A revamped trade show booth that engaged nursing professionals with the brand boosted sales and customer relationships for medical technology marketer Hill Rom Holdings Inc.
Batesville, IN-based Hill Rom is a $1.6 billion diversified medical technology business that sells product ranging from beds and stretchers to IT solutions designed to facilitate nursing communications, patient flow and obstetrical safety.
The company's products are in about 75% of North American hospitals, and are also sold across Europe and Latin America, says Phillip D. Settimi, vice president and CMO, noting that even if you haven't been in a medical facility recently chances are good you've seen their wares. "Patients are always sitting on Hill Rom beds on 'House' or 'Grey's Anatomy.'"
The products are typically purchased by hospitals, nursing homes and acute care facilities, as well as by individuals in need of home healthcare essentials. The sales cycle can be anywhere from six to 18 months, says Settimi, noting that there's a process of generating awareness of the clinical benefits of the products, like improving patient comfort. Price points range from a few thousand up to $30,000 for the highest end bed.
Hill Rom connects with customers at a number of touchpoints, including customer experience centers in California and Indiana, and has about 400 salespeople in North America. But industry trade shows such as the NTI National Teaching Institute & Critical Care Exposition top the list as the best place to network and talk with nurses, who have great influence over purchasing decisions.
"The approach we take in general is maximizing the highest traffic and opportunity for engagement," says Settimi. "Clinicians hold tremendous weight with supply organizations in hospitals."
A major problem for the organization, however, was that it had a trade show booth that didn’t showcase the range of patient care solutions the company offers. Beds were on display, but none of Hill Rom’s digital solutions were showcased. "We're much more than a bed company," says Settimi. "We wanted to be known as a connectivity leader in our space, but there was nothing digital on display.
At the first trade show he attended after joining the company in 2010, he saw tremendous engagement with the company and over 500 nurses who attended a sunrise session to discuss clinical outcomes. "But that didn't carry through to the booth," he say. "I realized that I didn't want to see that again—we can't just be stating that we're a leader in clinical outcomes, we need to put into context."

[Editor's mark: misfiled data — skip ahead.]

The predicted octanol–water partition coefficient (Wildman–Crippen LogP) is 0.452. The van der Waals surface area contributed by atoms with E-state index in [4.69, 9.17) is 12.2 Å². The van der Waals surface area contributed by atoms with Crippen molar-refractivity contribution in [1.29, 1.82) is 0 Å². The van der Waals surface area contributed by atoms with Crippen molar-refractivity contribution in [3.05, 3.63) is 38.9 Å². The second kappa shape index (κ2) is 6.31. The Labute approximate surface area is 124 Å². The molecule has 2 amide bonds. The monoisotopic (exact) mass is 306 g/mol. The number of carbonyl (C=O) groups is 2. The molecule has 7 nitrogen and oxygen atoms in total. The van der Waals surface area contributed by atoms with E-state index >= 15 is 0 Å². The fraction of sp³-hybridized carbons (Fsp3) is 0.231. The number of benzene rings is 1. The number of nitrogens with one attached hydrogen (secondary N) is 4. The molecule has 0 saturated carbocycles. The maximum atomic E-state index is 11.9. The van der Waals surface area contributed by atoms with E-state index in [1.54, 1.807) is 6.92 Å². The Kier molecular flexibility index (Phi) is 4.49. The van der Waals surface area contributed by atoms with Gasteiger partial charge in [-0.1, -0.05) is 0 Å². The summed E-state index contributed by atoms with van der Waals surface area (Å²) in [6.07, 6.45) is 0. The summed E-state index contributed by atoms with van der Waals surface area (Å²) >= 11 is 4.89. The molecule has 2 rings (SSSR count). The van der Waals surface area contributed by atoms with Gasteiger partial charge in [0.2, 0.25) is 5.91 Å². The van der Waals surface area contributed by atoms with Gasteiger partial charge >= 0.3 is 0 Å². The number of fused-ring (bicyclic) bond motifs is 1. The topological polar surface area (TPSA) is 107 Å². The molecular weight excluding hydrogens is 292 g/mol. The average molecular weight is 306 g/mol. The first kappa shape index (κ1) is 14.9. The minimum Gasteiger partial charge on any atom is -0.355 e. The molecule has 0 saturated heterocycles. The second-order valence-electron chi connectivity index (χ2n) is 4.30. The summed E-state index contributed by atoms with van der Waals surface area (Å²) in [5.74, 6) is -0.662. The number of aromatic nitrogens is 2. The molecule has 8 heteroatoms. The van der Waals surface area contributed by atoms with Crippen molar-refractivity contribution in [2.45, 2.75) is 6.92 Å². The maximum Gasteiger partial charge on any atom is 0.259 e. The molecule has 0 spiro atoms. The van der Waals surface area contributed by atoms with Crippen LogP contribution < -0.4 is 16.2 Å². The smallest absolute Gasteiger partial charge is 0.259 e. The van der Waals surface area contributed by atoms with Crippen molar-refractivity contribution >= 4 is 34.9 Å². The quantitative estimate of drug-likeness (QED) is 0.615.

The solution was a booth broken down into six demonstration stations that let nurses experience and try out how the technology could be beneficial to their patients. “It showed how our products worked together, rather than laying them out like a used car lot,” he says.
Each station had a kiosk where nurses could do things like create their own protocol for progressive mobility, a key factor in getting patients up and moving quicker after illness or surgery. Nurses were also able to send any publications they created back to themselves at their home institution.
Company representatives who were presenting sessions at the conference also gave more intimate presentations at the booth to engage attendees. In addition, virtual demos were done on iPads, and plasma displays were used to highlight the data streaming out from the actual beds into information system, to show how that feature could be utilized.
The methodology behind the customer experience mapping of the booth was highly controlled, run in the way a pit boss might run a casino. People with the right skills necessary were specifically chosen to staff the booth, and were given sample "scripts" of how they might interact with attendees, who were guided through the booth from the moment they hit the reception area through the stations and kiosks.
Because the company’s trade show booth was due for a refresh anyway, the cost of the new set-up was already factored into Hill Rom’s budget. "In terms of operating expenses, it wasn't much more than a typical show. Folks were still traveling, we were just handpicking who was going to be there. And, the onsite training was more focused."
Leads generated for the major shows the company exhibits at have increased four to 10 times. One event, where 300 clinicians were taken through the booth experience and showed interest, drove $2.5 million in new business for the company, which received a 2011 B2B Sales and Marketing Award from the Corporate Executive Board.
A personal thank you email is sent to all booth attendees, reconnecting them with the brand message and offering to continue the education and awareness process. From an employee standpoint, Settimi says he's also seeing more energy engagement from his team, who are responsible for following up on the leads generated at the show.
While clinicians don't have buying power, they often make the purchasing recommendations and influence the process, he stresses. "We're not closing deals at he show, our intent is to drive demand and document demand generation."